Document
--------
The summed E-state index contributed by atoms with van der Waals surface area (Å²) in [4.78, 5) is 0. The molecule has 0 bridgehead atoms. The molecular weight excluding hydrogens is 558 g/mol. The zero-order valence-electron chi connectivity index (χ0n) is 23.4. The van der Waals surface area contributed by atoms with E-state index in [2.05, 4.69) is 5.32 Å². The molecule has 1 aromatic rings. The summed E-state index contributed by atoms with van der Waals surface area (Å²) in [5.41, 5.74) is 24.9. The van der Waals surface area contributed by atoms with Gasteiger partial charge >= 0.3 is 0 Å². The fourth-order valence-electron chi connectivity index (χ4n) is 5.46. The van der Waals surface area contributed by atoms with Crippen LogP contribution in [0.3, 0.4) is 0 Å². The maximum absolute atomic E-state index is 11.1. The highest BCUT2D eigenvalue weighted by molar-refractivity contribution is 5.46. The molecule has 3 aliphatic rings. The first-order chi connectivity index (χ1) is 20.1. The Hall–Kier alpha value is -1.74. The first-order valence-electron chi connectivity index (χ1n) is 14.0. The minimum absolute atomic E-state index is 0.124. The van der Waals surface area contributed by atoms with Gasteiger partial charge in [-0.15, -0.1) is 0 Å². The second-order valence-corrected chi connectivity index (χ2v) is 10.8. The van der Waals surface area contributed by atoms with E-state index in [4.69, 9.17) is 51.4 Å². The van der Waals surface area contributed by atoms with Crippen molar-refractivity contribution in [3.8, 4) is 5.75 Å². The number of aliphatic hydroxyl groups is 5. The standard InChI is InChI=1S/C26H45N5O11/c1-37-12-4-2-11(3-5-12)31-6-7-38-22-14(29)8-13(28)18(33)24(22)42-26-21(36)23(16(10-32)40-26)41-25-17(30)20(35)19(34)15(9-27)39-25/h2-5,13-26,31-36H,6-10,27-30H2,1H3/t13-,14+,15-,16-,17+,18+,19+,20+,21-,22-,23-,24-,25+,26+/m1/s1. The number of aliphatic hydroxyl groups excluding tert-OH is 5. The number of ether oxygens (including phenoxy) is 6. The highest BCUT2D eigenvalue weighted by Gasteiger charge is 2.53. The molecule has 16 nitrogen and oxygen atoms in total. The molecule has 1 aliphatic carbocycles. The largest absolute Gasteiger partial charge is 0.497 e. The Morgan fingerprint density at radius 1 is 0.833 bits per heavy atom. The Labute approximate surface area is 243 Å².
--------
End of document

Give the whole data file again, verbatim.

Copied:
The summed E-state index contributed by atoms with van der Waals surface area (Å²) in [4.78, 5) is 0. The molecule has 0 bridgehead atoms. The molecular weight excluding hydrogens is 558 g/mol. The zero-order valence-electron chi connectivity index (χ0n) is 23.4. The van der Waals surface area contributed by atoms with E-state index in [2.05, 4.69) is 5.32 Å². The molecule has 1 aromatic rings. The summed E-state index contributed by atoms with van der Waals surface area (Å²) in [5.41, 5.74) is 24.9. The van der Waals surface area contributed by atoms with Gasteiger partial charge >= 0.3 is 0 Å². The fourth-order valence-electron chi connectivity index (χ4n) is 5.46. The van der Waals surface area contributed by atoms with Crippen LogP contribution in [0.3, 0.4) is 0 Å². The maximum absolute atomic E-state index is 11.1. The highest BCUT2D eigenvalue weighted by molar-refractivity contribution is 5.46. The molecule has 3 aliphatic rings. The first-order chi connectivity index (χ1) is 20.1. The Hall–Kier alpha value is -1.74. The first-order valence-electron chi connectivity index (χ1n) is 14.0. The minimum absolute atomic E-state index is 0.124. The van der Waals surface area contributed by atoms with Gasteiger partial charge in [-0.15, -0.1) is 0 Å². The second-order valence-corrected chi connectivity index (χ2v) is 10.8. The van der Waals surface area contributed by atoms with E-state index in [4.69, 9.17) is 51.4 Å². The van der Waals surface area contributed by atoms with Crippen molar-refractivity contribution in [3.8, 4) is 5.75 Å². The number of aliphatic hydroxyl groups is 5. The standard InChI is InChI=1S/C26H45N5O11/c1-37-12-4-2-11(3-5-12)31-6-7-38-22-14(29)8-13(28)18(33)24(22)42-26-21(36)23(16(10-32)40-26)41-25-17(30)20(35)19(34)15(9-27)39-25/h2-5,13-26,31-36H,6-10,27-30H2,1H3/t13-,14+,15-,16-,17+,18+,19+,20+,21-,22-,23-,24-,25+,26+/m1/s1. The number of aliphatic hydroxyl groups excluding tert-OH is 5. The number of ether oxygens (including phenoxy) is 6. The highest BCUT2D eigenvalue weighted by Gasteiger charge is 2.53. The molecule has 16 nitrogen and oxygen atoms in total. The molecule has 1 aliphatic carbocycles. The largest absolute Gasteiger partial charge is 0.497 e. The Morgan fingerprint density at radius 1 is 0.833 bits per heavy atom. The Labute approximate surface area is 243 Å².